There is a real freedom in being able to draw what’s in your head. It made going through high school a lot easier. In those days, anime was an accessible source of sci-fi and fantasy concepts, with enough drama and humor to appeal to my teenage sensibilities. Anime was also a window into Japanese culture and eastern religious values, which was a relief from daytime television. My friends and I used to treat being anime artists a bit like a sport. We would draw in big groups after school while we watched our favourite shows. Those were the best days of my youth.
I was born in Hawaii, moved to New Zealand when I was 14, and have been here ever since. I have no singular cultural background, which has left my aesthetic an eclectic urban mix. Though I’ve always been a bit shy of how saccharine my style is, so long as I was good at it, my family were happy to accept my art as a professional venture.
I take drawing anime very seriously, which has convinced a number of people in the anime fandom to think what I do is ‘authentic’ enough to pass as the real thing. But what is anime anyway? Do you care? I liked the ‘big eyes, small mouth’ definition. I think of it as Japan’s take on illustration. The name ‘anime’ is just short for ‘animation’. If you ask me, a better question is ‘What do you use anime for?’. I would say it’s a style built around making art with maximum appeal with minimal effort.
I’ve drawn something new just about every day since I was about seven years old, which I think is responsible for any talent I was perceived as having. I also have an extensive library that I used to learn the technical end of how to draw and write, and I love doing online tutorials through YouTube and Deviantart.
The hardest part of being an artist for me hasn’t been the learning to draw, but the balance of that with the rest of life. Working professionally as an artist is sedentary, hard on the back and stressful when work runs thin or I’m struggling with a deadline. The marketing you have to do for yourself as an independent artist blind-sided me, but I get better at managing the business side with help from family, friends and lots of practice.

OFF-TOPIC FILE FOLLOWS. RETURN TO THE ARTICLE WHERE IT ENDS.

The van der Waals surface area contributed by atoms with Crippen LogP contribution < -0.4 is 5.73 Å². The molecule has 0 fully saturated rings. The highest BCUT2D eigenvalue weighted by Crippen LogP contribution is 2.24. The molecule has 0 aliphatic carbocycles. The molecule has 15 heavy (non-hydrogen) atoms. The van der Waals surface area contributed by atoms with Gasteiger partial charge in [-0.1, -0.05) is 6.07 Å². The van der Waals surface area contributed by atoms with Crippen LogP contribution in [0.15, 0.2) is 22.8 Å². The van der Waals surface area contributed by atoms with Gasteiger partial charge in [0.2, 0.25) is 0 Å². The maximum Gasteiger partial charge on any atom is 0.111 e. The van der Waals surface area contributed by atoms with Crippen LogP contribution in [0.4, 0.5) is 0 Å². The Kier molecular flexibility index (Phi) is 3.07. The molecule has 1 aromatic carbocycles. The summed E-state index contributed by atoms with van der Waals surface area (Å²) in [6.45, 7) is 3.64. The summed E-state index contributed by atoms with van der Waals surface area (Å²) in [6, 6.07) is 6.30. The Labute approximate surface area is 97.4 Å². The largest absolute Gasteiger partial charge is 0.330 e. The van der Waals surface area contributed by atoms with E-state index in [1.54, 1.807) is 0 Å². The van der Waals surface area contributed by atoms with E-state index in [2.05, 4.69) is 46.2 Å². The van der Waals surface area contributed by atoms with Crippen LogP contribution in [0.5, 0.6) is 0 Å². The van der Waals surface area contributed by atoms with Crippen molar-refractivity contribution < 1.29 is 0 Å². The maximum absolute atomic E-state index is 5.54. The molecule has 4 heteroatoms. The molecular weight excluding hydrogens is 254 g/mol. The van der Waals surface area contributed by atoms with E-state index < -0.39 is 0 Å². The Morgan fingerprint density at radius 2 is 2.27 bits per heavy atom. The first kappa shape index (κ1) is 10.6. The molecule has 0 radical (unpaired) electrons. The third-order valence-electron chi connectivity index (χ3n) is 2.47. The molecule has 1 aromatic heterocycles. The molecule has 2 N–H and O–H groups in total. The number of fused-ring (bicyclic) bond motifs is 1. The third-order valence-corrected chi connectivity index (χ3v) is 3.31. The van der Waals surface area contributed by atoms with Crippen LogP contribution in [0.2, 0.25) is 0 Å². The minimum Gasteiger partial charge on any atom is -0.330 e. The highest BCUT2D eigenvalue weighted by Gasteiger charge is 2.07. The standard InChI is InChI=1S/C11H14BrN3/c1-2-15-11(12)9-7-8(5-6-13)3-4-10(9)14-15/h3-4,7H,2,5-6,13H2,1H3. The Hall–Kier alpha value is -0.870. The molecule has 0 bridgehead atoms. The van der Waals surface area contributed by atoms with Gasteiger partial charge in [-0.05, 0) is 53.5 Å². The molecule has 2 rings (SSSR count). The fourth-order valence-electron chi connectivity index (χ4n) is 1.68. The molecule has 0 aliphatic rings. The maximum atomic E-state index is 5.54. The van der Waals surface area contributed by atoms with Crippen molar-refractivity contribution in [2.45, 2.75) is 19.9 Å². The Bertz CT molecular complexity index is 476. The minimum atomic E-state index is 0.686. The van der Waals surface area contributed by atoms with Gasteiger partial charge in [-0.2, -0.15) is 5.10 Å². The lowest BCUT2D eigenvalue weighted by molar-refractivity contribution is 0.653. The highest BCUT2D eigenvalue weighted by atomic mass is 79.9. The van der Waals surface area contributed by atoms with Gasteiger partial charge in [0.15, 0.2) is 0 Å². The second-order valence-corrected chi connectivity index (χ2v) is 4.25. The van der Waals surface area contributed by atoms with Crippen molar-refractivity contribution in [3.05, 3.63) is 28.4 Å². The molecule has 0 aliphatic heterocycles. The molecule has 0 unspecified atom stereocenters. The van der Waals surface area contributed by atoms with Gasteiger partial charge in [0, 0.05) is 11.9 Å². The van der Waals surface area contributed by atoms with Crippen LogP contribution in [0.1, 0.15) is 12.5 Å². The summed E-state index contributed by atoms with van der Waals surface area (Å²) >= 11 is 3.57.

I work with my husband from home, doing all sorts of creative projects. Most of my inspiration comes from my love of designing new characters for short comic stories. Our current projects are the fourth instalment of our dating-sim and point and click adventure Puppy Love, and a fantasy adventure graphic novel called Galleon.
It’s my goal to encourage everyone to draw to their heart’s content. It’s a great outlet for self-expression and a fantastic tool to help understand the worlds inside your head. There are lots of tools to experiment with and I recommend trying them all. I use Photoshop CS2, Paint Tool SAI, and a Cintiq when I work professionally, but I also keep a rolling suitcase of traditional materials including watercolours, colour pencils, graphic markers, and chalk when I’m out and about doing art dates with friends.
Nowadays, drawing anime is my best skill. There is a big demand for the style, so work isn’t hard to come by, but the real goal for me is to keep using it to make friends.